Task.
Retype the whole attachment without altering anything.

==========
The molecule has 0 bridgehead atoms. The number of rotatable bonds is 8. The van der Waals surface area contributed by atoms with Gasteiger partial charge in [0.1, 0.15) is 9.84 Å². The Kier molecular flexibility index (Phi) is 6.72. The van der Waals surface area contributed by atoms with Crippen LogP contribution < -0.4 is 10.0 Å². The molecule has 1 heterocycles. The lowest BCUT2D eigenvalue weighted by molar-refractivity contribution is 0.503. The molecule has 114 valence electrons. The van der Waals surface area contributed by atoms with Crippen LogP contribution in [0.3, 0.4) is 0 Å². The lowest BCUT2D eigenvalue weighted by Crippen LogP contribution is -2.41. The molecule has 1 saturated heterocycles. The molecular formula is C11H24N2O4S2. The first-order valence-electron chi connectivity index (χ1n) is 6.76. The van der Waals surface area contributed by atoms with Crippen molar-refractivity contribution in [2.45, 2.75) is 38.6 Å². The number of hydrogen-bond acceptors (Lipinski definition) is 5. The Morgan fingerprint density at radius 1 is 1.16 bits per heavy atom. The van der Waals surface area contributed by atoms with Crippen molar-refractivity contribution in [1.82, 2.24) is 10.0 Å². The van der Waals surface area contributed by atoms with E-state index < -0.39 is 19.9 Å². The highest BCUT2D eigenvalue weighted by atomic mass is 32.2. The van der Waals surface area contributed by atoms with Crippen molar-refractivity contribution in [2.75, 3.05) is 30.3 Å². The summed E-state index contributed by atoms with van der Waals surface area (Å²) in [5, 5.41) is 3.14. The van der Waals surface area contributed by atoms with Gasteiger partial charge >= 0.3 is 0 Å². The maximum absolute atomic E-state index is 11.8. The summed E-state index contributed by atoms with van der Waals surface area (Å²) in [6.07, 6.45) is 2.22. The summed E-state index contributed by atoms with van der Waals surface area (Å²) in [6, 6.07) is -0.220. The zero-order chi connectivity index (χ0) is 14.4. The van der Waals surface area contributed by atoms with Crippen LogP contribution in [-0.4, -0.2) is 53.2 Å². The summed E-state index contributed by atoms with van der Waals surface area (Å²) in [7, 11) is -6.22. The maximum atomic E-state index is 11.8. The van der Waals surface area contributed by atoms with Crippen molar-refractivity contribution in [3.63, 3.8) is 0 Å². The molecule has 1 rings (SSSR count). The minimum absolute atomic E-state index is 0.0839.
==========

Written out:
The molecule has 0 bridgehead atoms. The number of rotatable bonds is 8. The van der Waals surface area contributed by atoms with Gasteiger partial charge in [0.1, 0.15) is 9.84 Å². The Kier molecular flexibility index (Phi) is 6.72. The van der Waals surface area contributed by atoms with Crippen LogP contribution < -0.4 is 10.0 Å². The molecule has 1 heterocycles. The lowest BCUT2D eigenvalue weighted by molar-refractivity contribution is 0.503. The molecule has 114 valence electrons. The van der Waals surface area contributed by atoms with Crippen LogP contribution in [0.3, 0.4) is 0 Å². The lowest BCUT2D eigenvalue weighted by Crippen LogP contribution is -2.41. The molecule has 1 saturated heterocycles. The molecular formula is C11H24N2O4S2. The first-order valence-electron chi connectivity index (χ1n) is 6.76. The van der Waals surface area contributed by atoms with Crippen molar-refractivity contribution in [2.45, 2.75) is 38.6 Å². The number of hydrogen-bond acceptors (Lipinski definition) is 5. The Morgan fingerprint density at radius 1 is 1.16 bits per heavy atom. The van der Waals surface area contributed by atoms with Crippen molar-refractivity contribution in [1.82, 2.24) is 10.0 Å². The van der Waals surface area contributed by atoms with E-state index < -0.39 is 19.9 Å². The highest BCUT2D eigenvalue weighted by atomic mass is 32.2. The van der Waals surface area contributed by atoms with Crippen molar-refractivity contribution in [2.75, 3.05) is 30.3 Å². The summed E-state index contributed by atoms with van der Waals surface area (Å²) in [5, 5.41) is 3.14. The van der Waals surface area contributed by atoms with Gasteiger partial charge >= 0.3 is 0 Å². The maximum absolute atomic E-state index is 11.8. The summed E-state index contributed by atoms with van der Waals surface area (Å²) in [6.07, 6.45) is 2.22. The summed E-state index contributed by atoms with van der Waals surface area (Å²) in [6, 6.07) is -0.220. The zero-order chi connectivity index (χ0) is 14.4. The van der Waals surface area contributed by atoms with Crippen LogP contribution in [-0.4, -0.2) is 53.2 Å². The summed E-state index contributed by atoms with van der Waals surface area (Å²) in [7, 11) is -6.22. The maximum atomic E-state index is 11.8. The van der Waals surface area contributed by atoms with Crippen molar-refractivity contribution in [3.63, 3.8) is 0 Å². The molecule has 1 rings (SSSR count). The minimum absolute atomic E-state index is 0.0839.